United States District Court, E.D. Pennsylvania
JASON L. BROWN Plaintiff,
PROGRESSIVE SPECIALTY INSURANCE COMPANY MICHAEL J. DOUGHERTY (ATTORNEY), Defendants.
Jason Brown believes that defendants Progressive Specialty
Insurance Company ("Progressive") and its attorney
Michael J. Dougherty improperly sued him in state court. He
seeks to proceed in forma pauperis in this civil
action. For the following reasons, the Court will grant
plaintiff leave to proceed in forma pauperis and
dismiss the complaint for lack of subject matter
to the complaint reflect that Dougherty filed a complaint on
behalf of Progressive in the Philadelphia Municipal Court
against plaintiff based on a car accident that occurred on
September 29, 2015. Progressive's complaint alleges that
plaintiff caused a car accident that resulted in $4, 467.46
in damage to an individual insured by Progressive.
initiated the instant civil action based on allegations that
the defendants "engaged its business purposes into
attempts of fraud and swindles." (Compl. at 3, ¶
III.C.) He adds that his "public safety is being
violated through abuse and fraud" and claims that the
defendants have invaded his privacy. He seeks $500, 000 in
STANDARD OF REVIEW
is granted leave to proceed in forma pauperis
because it appears that he is unable to pay the costs of
filing suit. As plaintiff is proceeding in forma
pauperis, 28 U.S.C. § 1915(e)(2)(B)(ii) applies,
which requires the Court to dismiss the complaint if it fails
to state a claim. Whether a complaint fails to state a claim
under § 1915(e)(2)(B)(ii) is governed by the same
standard applicable to motions to dismiss under Federal Rule
of Civil Procedure 12(b)(6), see Tourscher v.
McCullough, 184 F.3d 236, 240 (3d Cir. 1999), which
requires the Court to determine whether the complaint
contains "sufficient factual matter, accepted as true,
to state a claim to relief that is plausible on its
face." Ashcroft v. Iqbal, 556 U.S. 662, 678
(2009) (quotations omitted). As plaintiff is proceeding
pro se, the Court must construe his allegations
liberally. Higgs v. Att'y Gen,, 655 F.3d 333,
339 (3d Cir. 2011). Furthermore, "[i]f the court
determines at any time that it lacks subject-matter
jurisdiction, the court must dismiss the action."
appears that plaintiff is trying to bring claims based on
federal criminal statutes that he cited in his complaint as
well as various constitutional provisions. However, federal
criminal statutes generally do not provide a basis for civil
liability. See Cent. Bank of Denver, N.A. v. First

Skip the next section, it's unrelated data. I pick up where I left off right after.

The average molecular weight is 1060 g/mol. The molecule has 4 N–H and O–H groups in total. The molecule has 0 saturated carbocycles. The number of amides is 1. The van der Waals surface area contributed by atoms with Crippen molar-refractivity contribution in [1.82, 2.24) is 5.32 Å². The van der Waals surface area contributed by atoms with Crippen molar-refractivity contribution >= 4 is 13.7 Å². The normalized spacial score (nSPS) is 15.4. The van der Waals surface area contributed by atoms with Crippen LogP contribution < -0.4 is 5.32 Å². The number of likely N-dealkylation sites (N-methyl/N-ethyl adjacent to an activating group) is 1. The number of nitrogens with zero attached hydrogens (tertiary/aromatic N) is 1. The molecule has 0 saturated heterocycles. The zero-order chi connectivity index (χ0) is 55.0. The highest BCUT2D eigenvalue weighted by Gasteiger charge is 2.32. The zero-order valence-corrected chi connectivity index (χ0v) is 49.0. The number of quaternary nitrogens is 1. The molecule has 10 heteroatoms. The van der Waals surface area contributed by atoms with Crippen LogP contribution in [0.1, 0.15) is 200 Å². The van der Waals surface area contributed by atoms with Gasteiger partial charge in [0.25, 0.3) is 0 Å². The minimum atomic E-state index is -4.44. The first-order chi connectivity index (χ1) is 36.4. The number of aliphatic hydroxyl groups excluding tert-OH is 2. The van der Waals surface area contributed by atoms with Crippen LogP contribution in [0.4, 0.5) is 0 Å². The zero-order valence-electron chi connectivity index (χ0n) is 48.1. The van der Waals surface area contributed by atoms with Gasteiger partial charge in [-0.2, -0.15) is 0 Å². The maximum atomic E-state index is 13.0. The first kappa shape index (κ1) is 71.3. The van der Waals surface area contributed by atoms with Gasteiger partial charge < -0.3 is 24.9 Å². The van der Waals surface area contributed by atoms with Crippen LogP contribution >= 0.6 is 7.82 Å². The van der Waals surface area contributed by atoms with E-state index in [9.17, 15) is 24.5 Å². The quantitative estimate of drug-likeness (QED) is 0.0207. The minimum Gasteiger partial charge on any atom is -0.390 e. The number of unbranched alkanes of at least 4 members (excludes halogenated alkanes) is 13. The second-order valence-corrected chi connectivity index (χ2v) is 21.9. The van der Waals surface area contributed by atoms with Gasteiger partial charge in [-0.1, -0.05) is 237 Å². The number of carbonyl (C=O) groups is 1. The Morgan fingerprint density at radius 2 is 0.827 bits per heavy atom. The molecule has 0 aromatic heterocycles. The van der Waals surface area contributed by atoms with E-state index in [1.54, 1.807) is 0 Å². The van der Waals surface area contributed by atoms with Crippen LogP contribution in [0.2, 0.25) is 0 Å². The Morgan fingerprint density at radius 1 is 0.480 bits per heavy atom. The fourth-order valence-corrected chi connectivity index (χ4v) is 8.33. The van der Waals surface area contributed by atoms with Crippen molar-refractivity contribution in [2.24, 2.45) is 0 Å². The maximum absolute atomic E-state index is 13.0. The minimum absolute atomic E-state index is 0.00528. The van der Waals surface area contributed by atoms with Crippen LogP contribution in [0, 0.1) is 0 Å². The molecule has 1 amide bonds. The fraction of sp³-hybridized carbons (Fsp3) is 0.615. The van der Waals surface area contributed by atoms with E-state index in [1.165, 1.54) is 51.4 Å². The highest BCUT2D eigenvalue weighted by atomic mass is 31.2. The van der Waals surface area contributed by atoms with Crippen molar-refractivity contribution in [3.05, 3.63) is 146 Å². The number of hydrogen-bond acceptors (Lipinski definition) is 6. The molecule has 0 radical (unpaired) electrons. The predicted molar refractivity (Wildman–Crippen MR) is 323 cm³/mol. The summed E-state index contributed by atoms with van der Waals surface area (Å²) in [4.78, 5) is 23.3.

Interstate Bank of Denver, N.A., 511 U.S. 164, 190
(1994) ("We have been quite reluctant to infer a private
right of action from a criminal prohibition alone[.]").
In other words, plaintiff may not pursue claims based on
alleged federal criminal violations in this civil action.
extent plaintiff intended to bring constitutional claims
pursuant to 42 U.S.C. § 1983, those claims also fail.
"[A] suit under § 1983 requires the wrongdoers to
have violated federal rights of the plaintiff, and that they
did so while acting under color of state law."
Groman v. Twp. of Manalapan, 47 F.3d 628, 638 (3d
Cir. 1995). Here, it is clear from the complaint that the
defendants are private actors-an insurance company and its
attorney-rather than officials of state government.
Additionally, nothing in the complaint sets forth any
reasonable basis for concluding that plaintiffs
constitutional rights were violated.
extent plaintiff is raising claims under state law, the only
possible independent basis for subject matter jurisdiction is
28 U.S.C. § 1332(a), which grants a district court
jurisdiction over a case in which "the matter in
controversy exceeds the sum or value of $75, 000, exclusive
of interest and costs, and is between . .. citizens of
different States." Here, the complaint reflects that the
parties are not completely diverse because plaintiff and at
least one of the defendants-Michael Dougherty-appear to be
citizens of Pennsylvania. Accordingly, there is no basis for
jurisdiction over plaintiffs state law claims. If plaintiff
seeks to pursue those claims, he should proceed in state
foregoing reasons, the Court will dismiss plaintiffs
complaint without prejudice to him refiling his state law
claims in state court. Plaintiff will not be given leave to
file an amended complaint because he cannot cure the defects
noted above. See Grayson v. Mayview State Hosp., 293